Before any of the Supreme Court’s trio of fair use decisions – Sony v. Universal City Studios, Harper & Row v. Nation, and Campbell v. Acuff-Rose – there were the 1958 case of CBS v. Loew’s and the 1974 case of Williams & Wilkins v. United States: two copyright infringement suits that had turned on fair use in the lower courts, and that the Supreme Court had decided to review and had heard argument in. In both of those cases, however, one of the Justices recused himself, and the others deadlocked 4-4, leading to summary affirmance of the lower court judgments. How would the Court have decided those cases without the recusals? How would the decisions have affected the development of copyright and fair use doctrine? And were the recusals justified?
The papers of a number of Justices, combined with other historical materials, provide surprisingly good answers to those questions. In CBS v. Loew’s, a case in which the Ninth Circuit had held that a Jack Benny parody of the movie Gaslight infringed copyright in that work, the Supreme Court voted to reverse. Justice Douglas started to draft an opinion for the Court, only to recuse himself to pursue a business opportunity with CBS that never materialized. In Williams & Wilkins, a case in which the Court of Claims had held the photocopying practices of two government libraries to fall within the scope of fair use, the Court would also most likely have reversed, with Justice Blackmun providing the fifth vote to decide that the practices were infringing. However, Blackmun recused himself because the Mayo Clinic, whose employment he had left fifteen years previously, took the position that the photocopying was fair use, and was one of thirteen parties signing on to one of many amicus briefs in the court below. Justice Douglas’s recusal, I argue, was unjustified, and Justice Blackmun’s dubious at best.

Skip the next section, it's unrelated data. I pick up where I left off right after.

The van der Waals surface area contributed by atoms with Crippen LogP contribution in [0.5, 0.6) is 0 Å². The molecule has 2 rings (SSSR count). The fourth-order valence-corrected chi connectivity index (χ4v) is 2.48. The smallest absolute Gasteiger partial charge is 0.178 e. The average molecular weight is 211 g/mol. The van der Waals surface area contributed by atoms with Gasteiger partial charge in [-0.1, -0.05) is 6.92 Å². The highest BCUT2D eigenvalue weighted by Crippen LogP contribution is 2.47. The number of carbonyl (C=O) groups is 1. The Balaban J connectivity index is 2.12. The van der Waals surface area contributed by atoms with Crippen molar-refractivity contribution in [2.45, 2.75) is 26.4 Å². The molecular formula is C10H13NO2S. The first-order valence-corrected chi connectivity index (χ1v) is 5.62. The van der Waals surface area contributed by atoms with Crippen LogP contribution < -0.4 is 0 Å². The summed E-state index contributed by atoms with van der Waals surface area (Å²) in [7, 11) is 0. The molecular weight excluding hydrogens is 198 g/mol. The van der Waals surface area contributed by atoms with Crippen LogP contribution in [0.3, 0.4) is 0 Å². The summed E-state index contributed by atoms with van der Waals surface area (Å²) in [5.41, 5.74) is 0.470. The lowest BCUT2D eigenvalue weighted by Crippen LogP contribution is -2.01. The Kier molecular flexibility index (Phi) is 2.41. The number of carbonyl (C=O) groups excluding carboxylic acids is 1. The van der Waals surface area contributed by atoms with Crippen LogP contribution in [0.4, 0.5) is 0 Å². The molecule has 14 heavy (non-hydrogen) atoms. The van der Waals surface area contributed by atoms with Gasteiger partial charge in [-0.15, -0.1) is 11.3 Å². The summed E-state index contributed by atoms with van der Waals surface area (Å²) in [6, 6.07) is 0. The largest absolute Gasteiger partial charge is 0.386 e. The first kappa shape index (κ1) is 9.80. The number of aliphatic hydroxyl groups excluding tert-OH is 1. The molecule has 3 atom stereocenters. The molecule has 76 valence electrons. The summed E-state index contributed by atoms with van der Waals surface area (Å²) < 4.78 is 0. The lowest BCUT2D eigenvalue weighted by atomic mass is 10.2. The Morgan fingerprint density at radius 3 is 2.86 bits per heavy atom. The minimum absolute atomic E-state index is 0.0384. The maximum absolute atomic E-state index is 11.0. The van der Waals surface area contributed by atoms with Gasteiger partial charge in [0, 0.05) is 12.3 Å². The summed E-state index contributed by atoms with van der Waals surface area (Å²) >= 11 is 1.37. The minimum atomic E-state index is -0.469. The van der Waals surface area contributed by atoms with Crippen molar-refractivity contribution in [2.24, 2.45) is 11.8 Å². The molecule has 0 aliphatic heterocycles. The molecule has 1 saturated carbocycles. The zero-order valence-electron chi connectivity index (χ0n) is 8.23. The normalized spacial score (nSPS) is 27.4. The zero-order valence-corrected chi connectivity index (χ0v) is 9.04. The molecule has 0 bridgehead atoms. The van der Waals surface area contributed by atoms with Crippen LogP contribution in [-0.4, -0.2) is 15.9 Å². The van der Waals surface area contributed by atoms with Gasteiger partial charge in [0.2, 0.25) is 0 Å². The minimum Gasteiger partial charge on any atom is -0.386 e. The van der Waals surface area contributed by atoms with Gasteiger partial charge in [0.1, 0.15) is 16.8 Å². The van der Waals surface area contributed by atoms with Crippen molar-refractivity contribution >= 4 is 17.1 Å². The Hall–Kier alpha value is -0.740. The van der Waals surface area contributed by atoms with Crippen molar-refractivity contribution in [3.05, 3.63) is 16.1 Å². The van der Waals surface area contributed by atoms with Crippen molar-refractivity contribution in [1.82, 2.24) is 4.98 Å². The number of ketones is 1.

In a world in Douglas and Blackmun had not recused themselves and the Court had decided CBS and Williams & Wilkins, how could copyright law look different than it now does? I explore that question at three different moments in time. First, I argue that immediately after a CBS v. Loew’s decision in 1958, there might not have been a fair use doctrine separate from a general inquiry into copyright infringement. Second, I contend that just after a Williams & Wilkins decision in 1974, fair use doctrine would likely have focused entirely on what have become known as “productive” or “transformative” uses, while excluding “non-productive” uses and eschewing any distinction between commercial and noncommercial uses. Finally, I consider the present moment, and consider the possible continuing impact of hypothetical decisions in CBS and Williams & Wilkins. Ultimately, however, my goal is not to prove exactly how CBS or Williams & Wilkins would have come out, or would have diverted the path of fair use doctrine or copyright infringement analysis. Rather, I am interested in using the materials that are available about those cases, and the realization that the Supreme Court came very close to deciding them, to free up my imagination, and yours, about how copyright law and the fair use doctrine could be different than they are.
Tuesday, August 15, 2017
Brauneis on the Supreme Court's Deadlock on Fair Use, 1958 & 1974
Robert Brauneis, George Washington University Law School, has posted Parodies, Photocopies, Recusals, and Alternate Copyright Histories: The Two Deadlocked Supreme Court Fair Use Cases: